Hakea pandanicarpa R.Br., Suppl. Prodr. Fl. Nov. Holl. 29 (1830) subsp. pandanicarpa
T: inter Cape Arid et Lucky Bay, Western Australia, , W.Baxter s.n.; ?holo: BM.
Hakea roei Benth., Fl. Austral. 5: 499 (1870). T: int. S.W. Australia, without date, J.S.Roe s.n.; ?holo: K.
Small tree or shrub, rounded or erect, 1–4 m high, non-lignotuberous. Branchlets and young leaves appressed-pubescent, ferruginous. Leaves simple, narrowly elliptic or obovate, 3–12 cm long, 0.3–1.6 cm wide, attenuate, entire, rounded, rarely truncate.
Inflorescence a raceme with 4–14 flowers; rachis 3–10 mm long, tomentose; pedicels 5–7.5 mm long, densely appressed-pubescent with hairs ferruginous and white, extending onto perianth. Perianth 6–11 mm long, cream-white inside. Pistil 13–16 mm long; gland U-shaped.
Fruit obliquely obovate, 4.5–5.5 cm long, 3.7–4.5 cm wide, with corky tetrahedral protuberances of ±uneven size. Seed broadly ovate, elliptic or obovate, 25–36 mm long; wing encircling seed body.
Distribution and ecology
Occurs from Ravensthorpe to Israelite Bay, near the south coast of Western Australia.
To plot an up to date distribution map based on herbarium collections for this species see Australia's Virtual Herbarium. Localities outside the native range may represent cultivated or naturalised records.
Derivation of name
From pandanus, a genus of plants and carpa, Greek for fruit, a reference to the pandan-like fruits of this species.
How the infraspecific taxa differ
Subspecies pandanicarpa and subspecies crassifolia can be distinguished by the ornamentation of the fruit surface. Ssp. pandanicarpa has decidedly raised corky tetrahedral projections on the fruit from a young age, as can be seen in the photograph here, while ssp. crassifolia is more or less smooth at a young age, developing a rougher but still comparatively smooth corky layer with age. The pattern on the outer layer of the fruit of ssp. crassifolia resembles that of drying mud in a claypan.
Ssp. pandanicarpa also tends to have a more easterly distribution than ssp. crassifolia. It is found from Ravensthorpe to Isaelite Bay while ssp. crassifolia occurs in the Newdegate-Albany-Ravensthorpe area.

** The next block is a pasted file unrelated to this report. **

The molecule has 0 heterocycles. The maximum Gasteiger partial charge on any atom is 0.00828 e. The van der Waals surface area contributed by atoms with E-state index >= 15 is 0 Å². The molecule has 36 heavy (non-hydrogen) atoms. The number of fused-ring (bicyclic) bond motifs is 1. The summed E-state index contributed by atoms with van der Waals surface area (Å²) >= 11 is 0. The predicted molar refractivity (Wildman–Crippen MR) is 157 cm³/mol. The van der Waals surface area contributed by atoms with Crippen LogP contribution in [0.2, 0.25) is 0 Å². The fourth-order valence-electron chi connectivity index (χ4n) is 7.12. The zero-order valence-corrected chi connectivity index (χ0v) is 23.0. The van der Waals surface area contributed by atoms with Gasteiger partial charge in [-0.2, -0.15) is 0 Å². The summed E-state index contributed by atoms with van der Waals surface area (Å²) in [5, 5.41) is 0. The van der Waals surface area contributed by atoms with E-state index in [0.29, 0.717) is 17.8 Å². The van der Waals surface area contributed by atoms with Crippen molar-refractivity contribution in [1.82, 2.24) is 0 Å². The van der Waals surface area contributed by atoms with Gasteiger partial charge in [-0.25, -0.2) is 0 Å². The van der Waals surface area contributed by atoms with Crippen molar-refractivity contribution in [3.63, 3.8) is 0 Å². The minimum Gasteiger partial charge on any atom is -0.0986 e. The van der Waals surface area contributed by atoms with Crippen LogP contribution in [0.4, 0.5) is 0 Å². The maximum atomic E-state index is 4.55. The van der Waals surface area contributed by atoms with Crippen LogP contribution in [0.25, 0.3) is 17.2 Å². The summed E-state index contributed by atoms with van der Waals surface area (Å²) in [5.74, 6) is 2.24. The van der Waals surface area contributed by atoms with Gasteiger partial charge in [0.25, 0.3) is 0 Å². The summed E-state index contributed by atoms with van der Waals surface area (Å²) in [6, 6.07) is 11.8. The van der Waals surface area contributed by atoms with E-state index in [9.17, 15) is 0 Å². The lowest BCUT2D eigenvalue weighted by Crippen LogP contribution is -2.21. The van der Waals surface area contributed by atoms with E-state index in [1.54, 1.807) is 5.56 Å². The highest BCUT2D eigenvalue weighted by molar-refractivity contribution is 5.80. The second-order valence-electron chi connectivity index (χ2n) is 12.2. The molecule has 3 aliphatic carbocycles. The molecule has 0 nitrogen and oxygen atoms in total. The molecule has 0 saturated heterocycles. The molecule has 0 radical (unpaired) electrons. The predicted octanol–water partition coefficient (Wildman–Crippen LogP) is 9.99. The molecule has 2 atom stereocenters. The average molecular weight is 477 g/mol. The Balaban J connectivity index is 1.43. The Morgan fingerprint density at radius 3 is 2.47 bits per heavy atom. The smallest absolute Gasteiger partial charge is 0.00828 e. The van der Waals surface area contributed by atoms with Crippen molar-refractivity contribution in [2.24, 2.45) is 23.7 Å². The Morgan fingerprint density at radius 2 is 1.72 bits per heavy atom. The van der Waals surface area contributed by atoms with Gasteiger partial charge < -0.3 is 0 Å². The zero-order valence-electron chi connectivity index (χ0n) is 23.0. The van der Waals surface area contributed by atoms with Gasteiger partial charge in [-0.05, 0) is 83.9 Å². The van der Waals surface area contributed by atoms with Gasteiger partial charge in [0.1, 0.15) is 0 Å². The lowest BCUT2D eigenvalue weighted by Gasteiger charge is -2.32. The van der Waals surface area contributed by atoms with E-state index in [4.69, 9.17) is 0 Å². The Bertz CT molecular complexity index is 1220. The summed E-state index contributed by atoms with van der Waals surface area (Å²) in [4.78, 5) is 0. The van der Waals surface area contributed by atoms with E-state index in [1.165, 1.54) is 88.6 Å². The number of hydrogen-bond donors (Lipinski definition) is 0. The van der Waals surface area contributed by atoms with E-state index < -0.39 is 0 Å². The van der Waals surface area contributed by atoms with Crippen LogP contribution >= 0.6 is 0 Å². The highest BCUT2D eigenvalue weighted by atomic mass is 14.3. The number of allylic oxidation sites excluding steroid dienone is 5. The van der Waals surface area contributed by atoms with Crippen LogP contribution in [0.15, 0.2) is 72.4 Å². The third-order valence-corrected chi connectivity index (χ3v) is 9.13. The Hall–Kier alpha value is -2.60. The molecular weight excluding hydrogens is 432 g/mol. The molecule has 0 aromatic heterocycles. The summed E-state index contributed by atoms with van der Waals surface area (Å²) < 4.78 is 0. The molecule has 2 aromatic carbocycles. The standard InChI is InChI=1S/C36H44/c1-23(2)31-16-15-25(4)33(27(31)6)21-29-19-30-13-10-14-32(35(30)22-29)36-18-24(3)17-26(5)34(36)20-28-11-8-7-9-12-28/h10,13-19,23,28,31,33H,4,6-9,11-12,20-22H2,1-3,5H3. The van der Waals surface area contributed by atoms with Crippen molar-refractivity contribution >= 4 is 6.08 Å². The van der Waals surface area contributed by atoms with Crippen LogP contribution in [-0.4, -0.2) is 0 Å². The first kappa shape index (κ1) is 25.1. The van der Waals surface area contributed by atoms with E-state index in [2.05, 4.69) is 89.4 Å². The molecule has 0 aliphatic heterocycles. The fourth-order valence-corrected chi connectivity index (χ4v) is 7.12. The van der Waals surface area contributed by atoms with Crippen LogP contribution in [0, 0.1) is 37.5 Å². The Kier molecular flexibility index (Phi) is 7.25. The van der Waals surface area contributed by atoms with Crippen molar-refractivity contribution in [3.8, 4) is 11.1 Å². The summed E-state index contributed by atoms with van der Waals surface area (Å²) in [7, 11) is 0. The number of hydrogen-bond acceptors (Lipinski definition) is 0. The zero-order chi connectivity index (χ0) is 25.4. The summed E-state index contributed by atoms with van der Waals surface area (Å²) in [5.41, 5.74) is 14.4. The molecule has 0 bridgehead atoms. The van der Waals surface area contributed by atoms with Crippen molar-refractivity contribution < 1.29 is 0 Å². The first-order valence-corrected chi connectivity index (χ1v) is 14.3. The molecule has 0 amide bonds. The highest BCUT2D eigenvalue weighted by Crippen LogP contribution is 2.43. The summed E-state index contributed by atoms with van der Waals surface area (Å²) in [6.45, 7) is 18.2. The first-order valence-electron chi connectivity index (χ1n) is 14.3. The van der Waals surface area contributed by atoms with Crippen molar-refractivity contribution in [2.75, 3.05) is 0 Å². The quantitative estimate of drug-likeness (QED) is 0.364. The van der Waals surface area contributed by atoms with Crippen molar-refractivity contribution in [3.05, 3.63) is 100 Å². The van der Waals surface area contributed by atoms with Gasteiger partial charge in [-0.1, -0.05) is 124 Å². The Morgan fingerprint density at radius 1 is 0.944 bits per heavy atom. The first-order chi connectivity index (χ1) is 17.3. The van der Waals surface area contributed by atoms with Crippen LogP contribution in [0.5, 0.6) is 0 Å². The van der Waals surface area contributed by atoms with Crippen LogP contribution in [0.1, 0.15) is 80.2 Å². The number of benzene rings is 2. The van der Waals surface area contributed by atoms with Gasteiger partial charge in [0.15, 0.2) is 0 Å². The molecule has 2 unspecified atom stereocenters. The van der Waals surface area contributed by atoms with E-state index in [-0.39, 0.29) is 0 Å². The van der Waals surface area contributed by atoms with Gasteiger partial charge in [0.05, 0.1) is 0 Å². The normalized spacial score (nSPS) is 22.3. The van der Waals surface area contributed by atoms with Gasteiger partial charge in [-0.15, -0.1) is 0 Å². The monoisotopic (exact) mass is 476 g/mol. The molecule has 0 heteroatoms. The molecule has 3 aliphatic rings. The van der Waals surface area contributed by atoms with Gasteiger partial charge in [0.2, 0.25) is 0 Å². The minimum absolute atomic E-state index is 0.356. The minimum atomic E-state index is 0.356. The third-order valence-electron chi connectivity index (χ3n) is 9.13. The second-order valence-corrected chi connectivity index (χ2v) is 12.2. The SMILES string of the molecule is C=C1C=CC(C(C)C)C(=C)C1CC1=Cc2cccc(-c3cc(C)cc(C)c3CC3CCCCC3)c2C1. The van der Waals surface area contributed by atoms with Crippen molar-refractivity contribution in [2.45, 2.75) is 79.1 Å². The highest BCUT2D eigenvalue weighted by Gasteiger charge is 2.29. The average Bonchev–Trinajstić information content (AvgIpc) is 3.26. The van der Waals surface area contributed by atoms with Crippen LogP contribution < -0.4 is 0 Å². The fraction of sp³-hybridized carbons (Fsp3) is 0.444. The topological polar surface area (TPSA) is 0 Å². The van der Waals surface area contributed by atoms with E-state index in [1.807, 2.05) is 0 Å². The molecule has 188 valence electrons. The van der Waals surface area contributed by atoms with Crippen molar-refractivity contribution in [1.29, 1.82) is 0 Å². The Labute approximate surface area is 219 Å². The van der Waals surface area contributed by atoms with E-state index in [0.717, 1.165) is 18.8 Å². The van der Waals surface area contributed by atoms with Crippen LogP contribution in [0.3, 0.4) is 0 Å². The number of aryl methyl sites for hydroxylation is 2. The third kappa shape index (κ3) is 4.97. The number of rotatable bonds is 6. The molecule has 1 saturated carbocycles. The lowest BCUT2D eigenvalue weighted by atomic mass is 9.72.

Part of Section Hakea of Bentham (as Euhakea) and characterised by a non-conical pollen presenter, leaves without obvious venation, perianths with or without hairs and fruits with or without horns. Barker et al. (1999) recognised a number of informal morphological groups within the section.
Within this section 6 species were assigned to the informal Ceratophylla group by Barker et al. (1999). The group is close to the Obliqua group, sharing the morphological characteristics of few-flowered inflorescences with pubescent flowers on an obscure rachis, oblique pollen presenters and distinctly woody fruits without horns and usually without beaks and seed in which the wing encircles the seed body or is broadly down one side; the groups differ in the flat leaves of this group compared with the terete leaves of the Obliqua group.
Western Australia: near Grasspatch, May 1924, C.A.Gardner s.n. (PERTH); near Gibson, C.A.Gardner & W.E.Blackall 1116 (PERTH); Ravensthorpe Ra., highest point on road N of Elverdton Copper Mine, J.W.Green 4520 (PERTH); SE of Boyatup Hill, L.Haegi 1243 (PERTH); between the Hamersley R. and East Mount Barren, B.R.Maslin 888 (PERTH).
Link to FloraBase treatment of this species for WA.
For further information and images of this species in the Esperance region of Western Australia see William Archer’s Hakea page in Esperance Wildflowers
More photographs of this species can be seen on the Australian National Botanic Gardens site.
An image on the web atwww.bkaussi.de/images/AustrWildblum/Hakea%20nitida.jpg labelled as H. nitida is almost certainly H. pandanicarpa.
J.W.Wrigley & M.Fagg, Banksias, Waratahs & Grevilleas 385 (1988);
W.R.Elliot & D.L.Jones, Encycl. Austral. Pl. 5: 222 (1990)
I. Holliday, Hakeas. A Field and Garden Guide 156-7 (2005)
J.A..Young, Hakeas of Western Australia. A Field and Identification Guide 86 (2006)